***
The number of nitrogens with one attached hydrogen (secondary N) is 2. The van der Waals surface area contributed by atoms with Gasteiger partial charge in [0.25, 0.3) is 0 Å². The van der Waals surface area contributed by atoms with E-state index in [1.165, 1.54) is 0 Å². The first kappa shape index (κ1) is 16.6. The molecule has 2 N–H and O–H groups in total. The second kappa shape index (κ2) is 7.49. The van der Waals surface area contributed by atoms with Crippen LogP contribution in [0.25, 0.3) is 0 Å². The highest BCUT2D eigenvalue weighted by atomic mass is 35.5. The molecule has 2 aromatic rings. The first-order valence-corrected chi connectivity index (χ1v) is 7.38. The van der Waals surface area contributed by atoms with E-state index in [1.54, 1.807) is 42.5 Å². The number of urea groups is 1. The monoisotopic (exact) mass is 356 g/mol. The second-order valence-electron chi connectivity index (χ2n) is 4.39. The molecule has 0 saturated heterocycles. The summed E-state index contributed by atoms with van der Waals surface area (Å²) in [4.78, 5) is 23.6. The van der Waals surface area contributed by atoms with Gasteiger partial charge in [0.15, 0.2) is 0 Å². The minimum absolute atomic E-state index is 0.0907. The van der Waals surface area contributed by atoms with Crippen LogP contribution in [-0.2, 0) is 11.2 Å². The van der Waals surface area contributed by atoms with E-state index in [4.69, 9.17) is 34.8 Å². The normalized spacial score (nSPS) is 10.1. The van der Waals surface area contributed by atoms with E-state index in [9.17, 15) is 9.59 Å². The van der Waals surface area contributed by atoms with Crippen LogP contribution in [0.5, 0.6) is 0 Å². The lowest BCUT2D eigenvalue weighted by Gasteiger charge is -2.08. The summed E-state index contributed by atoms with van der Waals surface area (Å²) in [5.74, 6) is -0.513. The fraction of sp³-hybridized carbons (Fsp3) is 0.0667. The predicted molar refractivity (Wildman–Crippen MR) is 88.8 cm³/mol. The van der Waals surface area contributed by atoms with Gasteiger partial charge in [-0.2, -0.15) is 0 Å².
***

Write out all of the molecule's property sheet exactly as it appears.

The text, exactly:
The number of nitrogens with one attached hydrogen (secondary N) is 2. The van der Waals surface area contributed by atoms with Gasteiger partial charge in [0.25, 0.3) is 0 Å². The van der Waals surface area contributed by atoms with E-state index in [1.165, 1.54) is 0 Å². The first kappa shape index (κ1) is 16.6. The molecule has 2 N–H and O–H groups in total. The second kappa shape index (κ2) is 7.49. The van der Waals surface area contributed by atoms with Crippen LogP contribution in [0.25, 0.3) is 0 Å². The highest BCUT2D eigenvalue weighted by atomic mass is 35.5. The molecule has 2 aromatic rings. The first-order valence-corrected chi connectivity index (χ1v) is 7.38. The van der Waals surface area contributed by atoms with E-state index in [1.54, 1.807) is 42.5 Å². The number of urea groups is 1. The monoisotopic (exact) mass is 356 g/mol. The second-order valence-electron chi connectivity index (χ2n) is 4.39. The molecule has 0 saturated heterocycles. The summed E-state index contributed by atoms with van der Waals surface area (Å²) in [4.78, 5) is 23.6. The van der Waals surface area contributed by atoms with Gasteiger partial charge in [0.15, 0.2) is 0 Å². The minimum absolute atomic E-state index is 0.0907. The van der Waals surface area contributed by atoms with Crippen LogP contribution in [-0.2, 0) is 11.2 Å². The van der Waals surface area contributed by atoms with E-state index in [4.69, 9.17) is 34.8 Å². The normalized spacial score (nSPS) is 10.1. The van der Waals surface area contributed by atoms with E-state index in [9.17, 15) is 9.59 Å². The van der Waals surface area contributed by atoms with Crippen LogP contribution in [0.5, 0.6) is 0 Å². The lowest BCUT2D eigenvalue weighted by Gasteiger charge is -2.08. The summed E-state index contributed by atoms with van der Waals surface area (Å²) in [5.74, 6) is -0.513. The fraction of sp³-hybridized carbons (Fsp3) is 0.0667. The predicted molar refractivity (Wildman–Crippen MR) is 88.8 cm³/mol. The van der Waals surface area contributed by atoms with Gasteiger partial charge in [-0.2, -0.15) is 0 Å².